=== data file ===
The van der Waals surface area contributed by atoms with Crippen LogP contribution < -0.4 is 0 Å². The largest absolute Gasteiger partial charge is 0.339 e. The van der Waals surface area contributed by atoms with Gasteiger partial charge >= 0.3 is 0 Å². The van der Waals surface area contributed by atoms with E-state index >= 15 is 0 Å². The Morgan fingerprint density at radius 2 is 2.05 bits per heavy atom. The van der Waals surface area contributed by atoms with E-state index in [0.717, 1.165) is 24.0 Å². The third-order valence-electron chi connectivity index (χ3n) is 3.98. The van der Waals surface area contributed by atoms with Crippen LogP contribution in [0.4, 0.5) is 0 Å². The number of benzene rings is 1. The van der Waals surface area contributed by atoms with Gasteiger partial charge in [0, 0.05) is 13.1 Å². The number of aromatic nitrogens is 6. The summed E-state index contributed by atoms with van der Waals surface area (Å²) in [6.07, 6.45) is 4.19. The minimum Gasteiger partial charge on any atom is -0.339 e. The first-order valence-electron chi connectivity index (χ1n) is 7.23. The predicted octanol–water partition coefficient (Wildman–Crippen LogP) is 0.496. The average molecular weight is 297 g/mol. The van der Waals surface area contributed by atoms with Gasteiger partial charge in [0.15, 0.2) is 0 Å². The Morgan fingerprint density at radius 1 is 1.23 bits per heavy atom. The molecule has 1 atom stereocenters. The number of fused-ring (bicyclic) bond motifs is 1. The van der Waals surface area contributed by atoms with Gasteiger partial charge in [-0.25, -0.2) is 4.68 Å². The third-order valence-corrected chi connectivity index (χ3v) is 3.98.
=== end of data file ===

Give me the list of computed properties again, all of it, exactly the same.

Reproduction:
The van der Waals surface area contributed by atoms with Crippen LogP contribution < -0.4 is 0 Å². The largest absolute Gasteiger partial charge is 0.339 e. The van der Waals surface area contributed by atoms with Gasteiger partial charge >= 0.3 is 0 Å². The van der Waals surface area contributed by atoms with E-state index >= 15 is 0 Å². The Morgan fingerprint density at radius 2 is 2.05 bits per heavy atom. The van der Waals surface area contributed by atoms with E-state index in [0.717, 1.165) is 24.0 Å². The third-order valence-electron chi connectivity index (χ3n) is 3.98. The van der Waals surface area contributed by atoms with Crippen LogP contribution in [0.4, 0.5) is 0 Å². The number of benzene rings is 1. The van der Waals surface area contributed by atoms with Gasteiger partial charge in [0, 0.05) is 13.1 Å². The number of aromatic nitrogens is 6. The summed E-state index contributed by atoms with van der Waals surface area (Å²) in [6.07, 6.45) is 4.19. The minimum Gasteiger partial charge on any atom is -0.339 e. The first-order valence-electron chi connectivity index (χ1n) is 7.23. The predicted octanol–water partition coefficient (Wildman–Crippen LogP) is 0.496. The average molecular weight is 297 g/mol. The van der Waals surface area contributed by atoms with Gasteiger partial charge in [0.15, 0.2) is 0 Å². The Morgan fingerprint density at radius 1 is 1.23 bits per heavy atom. The molecule has 1 atom stereocenters. The number of fused-ring (bicyclic) bond motifs is 1. The van der Waals surface area contributed by atoms with Gasteiger partial charge in [-0.25, -0.2) is 4.68 Å². The third-order valence-corrected chi connectivity index (χ3v) is 3.98.